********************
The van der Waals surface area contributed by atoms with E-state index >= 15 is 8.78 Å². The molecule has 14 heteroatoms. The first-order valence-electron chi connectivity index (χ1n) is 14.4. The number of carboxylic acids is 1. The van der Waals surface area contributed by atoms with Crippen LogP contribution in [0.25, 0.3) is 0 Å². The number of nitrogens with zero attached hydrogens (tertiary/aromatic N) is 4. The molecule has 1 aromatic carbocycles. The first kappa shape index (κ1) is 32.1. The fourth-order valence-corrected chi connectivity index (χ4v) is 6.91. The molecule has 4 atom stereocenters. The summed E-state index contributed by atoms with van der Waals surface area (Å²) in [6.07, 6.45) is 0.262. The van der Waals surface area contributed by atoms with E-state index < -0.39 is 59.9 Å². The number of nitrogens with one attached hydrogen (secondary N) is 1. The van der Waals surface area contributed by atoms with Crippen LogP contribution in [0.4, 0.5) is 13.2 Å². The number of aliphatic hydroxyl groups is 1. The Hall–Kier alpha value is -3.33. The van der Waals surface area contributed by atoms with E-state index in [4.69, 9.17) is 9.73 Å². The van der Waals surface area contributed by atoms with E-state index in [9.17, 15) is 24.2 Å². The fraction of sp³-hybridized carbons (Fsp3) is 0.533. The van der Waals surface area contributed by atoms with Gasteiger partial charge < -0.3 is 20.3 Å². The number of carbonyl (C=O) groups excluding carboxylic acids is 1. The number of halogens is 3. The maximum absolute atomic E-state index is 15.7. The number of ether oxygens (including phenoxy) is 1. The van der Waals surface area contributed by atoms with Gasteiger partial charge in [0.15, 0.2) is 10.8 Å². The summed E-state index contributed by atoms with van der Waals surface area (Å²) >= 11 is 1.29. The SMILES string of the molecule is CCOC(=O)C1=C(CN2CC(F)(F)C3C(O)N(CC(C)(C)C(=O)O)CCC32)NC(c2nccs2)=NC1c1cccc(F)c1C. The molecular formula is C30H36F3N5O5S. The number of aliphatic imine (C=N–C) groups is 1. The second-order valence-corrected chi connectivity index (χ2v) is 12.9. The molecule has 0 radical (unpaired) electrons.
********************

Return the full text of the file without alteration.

The van der Waals surface area contributed by atoms with E-state index >= 15 is 8.78 Å². The molecule has 14 heteroatoms. The first-order valence-electron chi connectivity index (χ1n) is 14.4. The number of carboxylic acids is 1. The van der Waals surface area contributed by atoms with Crippen LogP contribution in [0.25, 0.3) is 0 Å². The number of nitrogens with zero attached hydrogens (tertiary/aromatic N) is 4. The molecule has 1 aromatic carbocycles. The first kappa shape index (κ1) is 32.1. The fourth-order valence-corrected chi connectivity index (χ4v) is 6.91. The molecule has 4 atom stereocenters. The summed E-state index contributed by atoms with van der Waals surface area (Å²) in [6.07, 6.45) is 0.262. The van der Waals surface area contributed by atoms with E-state index < -0.39 is 59.9 Å². The number of nitrogens with one attached hydrogen (secondary N) is 1. The van der Waals surface area contributed by atoms with Crippen LogP contribution in [0.4, 0.5) is 13.2 Å². The number of aliphatic hydroxyl groups is 1. The Hall–Kier alpha value is -3.33. The van der Waals surface area contributed by atoms with E-state index in [4.69, 9.17) is 9.73 Å². The van der Waals surface area contributed by atoms with E-state index in [9.17, 15) is 24.2 Å². The fraction of sp³-hybridized carbons (Fsp3) is 0.533. The van der Waals surface area contributed by atoms with Gasteiger partial charge < -0.3 is 20.3 Å². The number of carbonyl (C=O) groups excluding carboxylic acids is 1. The number of halogens is 3. The maximum absolute atomic E-state index is 15.7. The number of ether oxygens (including phenoxy) is 1. The van der Waals surface area contributed by atoms with Gasteiger partial charge in [0.15, 0.2) is 10.8 Å². The summed E-state index contributed by atoms with van der Waals surface area (Å²) >= 11 is 1.29. The SMILES string of the molecule is CCOC(=O)C1=C(CN2CC(F)(F)C3C(O)N(CC(C)(C)C(=O)O)CCC32)NC(c2nccs2)=NC1c1cccc(F)c1C. The molecular formula is C30H36F3N5O5S. The number of aliphatic imine (C=N–C) groups is 1. The second-order valence-corrected chi connectivity index (χ2v) is 12.9. The molecule has 0 radical (unpaired) electrons.